Being a journalist and reporting about government activities that question their intellect is very challenging. Woodward and Bernstein have to be aware that they are dealing with higher authorities that have power. They have the power to conduct surveillance on people who need to be monitored, thus witnesses are afraid to talk because their lives are in danger. Woodward and Bernstein may put the witnesses’ life and even their own lives in danger if they are seen interviewing the people being monitored. Also, it is also hard to gather information if it is hard to interview these witnesses.
2. What personality traits made them good watchdogs of the government?
Woodward is a very firm and aggressive person. He is not afraid to ask many questions and he is sly. Both Woodward and Bernstein are smart and wise because they are able to tie clues together, which led them to what they needed to find. Their clues are often revealed through ‘anonymous’ sources, thus shows the reliance of the two reporters. They are seem too trusting even though they don’t have pure concrete evidence on the alleged claims of the sources- this is a trait their boss Bradlee seems to dislike. Also, they both show passion in what they do, which is evident through their persistent quest in searching for information.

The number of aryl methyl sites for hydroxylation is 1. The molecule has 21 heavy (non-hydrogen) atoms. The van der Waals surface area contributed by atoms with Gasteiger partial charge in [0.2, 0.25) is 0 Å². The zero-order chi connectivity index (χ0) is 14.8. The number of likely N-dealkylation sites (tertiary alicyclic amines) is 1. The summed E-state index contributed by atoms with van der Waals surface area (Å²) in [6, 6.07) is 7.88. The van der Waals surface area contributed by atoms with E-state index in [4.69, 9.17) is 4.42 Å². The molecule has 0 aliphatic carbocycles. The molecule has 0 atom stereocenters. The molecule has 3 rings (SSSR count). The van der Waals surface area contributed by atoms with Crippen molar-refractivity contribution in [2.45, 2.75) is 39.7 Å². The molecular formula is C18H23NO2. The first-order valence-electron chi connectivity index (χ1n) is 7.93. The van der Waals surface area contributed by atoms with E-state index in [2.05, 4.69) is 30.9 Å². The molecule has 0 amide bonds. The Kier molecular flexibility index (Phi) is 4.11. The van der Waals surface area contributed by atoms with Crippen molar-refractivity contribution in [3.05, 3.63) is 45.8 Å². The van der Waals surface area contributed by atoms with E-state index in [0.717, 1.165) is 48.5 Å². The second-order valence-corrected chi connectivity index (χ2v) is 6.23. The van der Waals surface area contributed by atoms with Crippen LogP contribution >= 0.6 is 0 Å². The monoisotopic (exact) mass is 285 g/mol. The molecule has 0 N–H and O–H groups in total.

3. How would you characterize Woodward and Bernstein's reporting process? In what way did their actions exemplify ethical standards?
Woodward and Bernstein’s reporting process more often than not starts with a lead, a phone call informing them about the story. Then Woodward and Bernstein investigate any clues they draw from the lead. They use their analytical skills to draw more clues and more information. If it is necessary, they will go interview people. This means all information published and